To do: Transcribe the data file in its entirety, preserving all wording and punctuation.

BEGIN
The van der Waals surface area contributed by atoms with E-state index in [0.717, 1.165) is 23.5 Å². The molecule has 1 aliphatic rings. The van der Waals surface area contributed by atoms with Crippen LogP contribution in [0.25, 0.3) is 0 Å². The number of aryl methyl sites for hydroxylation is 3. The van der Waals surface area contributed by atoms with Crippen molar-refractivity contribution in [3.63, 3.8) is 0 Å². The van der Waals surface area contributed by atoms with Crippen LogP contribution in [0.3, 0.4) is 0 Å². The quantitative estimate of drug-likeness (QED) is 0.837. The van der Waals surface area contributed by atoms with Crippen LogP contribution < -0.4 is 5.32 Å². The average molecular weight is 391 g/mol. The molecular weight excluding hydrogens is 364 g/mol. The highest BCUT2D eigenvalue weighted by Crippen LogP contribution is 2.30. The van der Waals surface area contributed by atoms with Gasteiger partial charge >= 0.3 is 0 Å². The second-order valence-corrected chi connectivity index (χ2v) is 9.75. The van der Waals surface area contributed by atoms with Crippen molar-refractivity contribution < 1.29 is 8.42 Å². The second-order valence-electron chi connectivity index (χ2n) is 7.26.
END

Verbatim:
The van der Waals surface area contributed by atoms with E-state index in [0.717, 1.165) is 23.5 Å². The molecule has 1 aliphatic rings. The van der Waals surface area contributed by atoms with Crippen LogP contribution in [0.25, 0.3) is 0 Å². The number of aryl methyl sites for hydroxylation is 3. The van der Waals surface area contributed by atoms with Crippen molar-refractivity contribution in [3.63, 3.8) is 0 Å². The van der Waals surface area contributed by atoms with Crippen LogP contribution in [0.3, 0.4) is 0 Å². The quantitative estimate of drug-likeness (QED) is 0.837. The van der Waals surface area contributed by atoms with Crippen LogP contribution < -0.4 is 5.32 Å². The average molecular weight is 391 g/mol. The molecular weight excluding hydrogens is 364 g/mol. The highest BCUT2D eigenvalue weighted by Crippen LogP contribution is 2.30. The van der Waals surface area contributed by atoms with Gasteiger partial charge >= 0.3 is 0 Å². The second-order valence-corrected chi connectivity index (χ2v) is 9.75. The van der Waals surface area contributed by atoms with Crippen molar-refractivity contribution < 1.29 is 8.42 Å². The second-order valence-electron chi connectivity index (χ2n) is 7.26.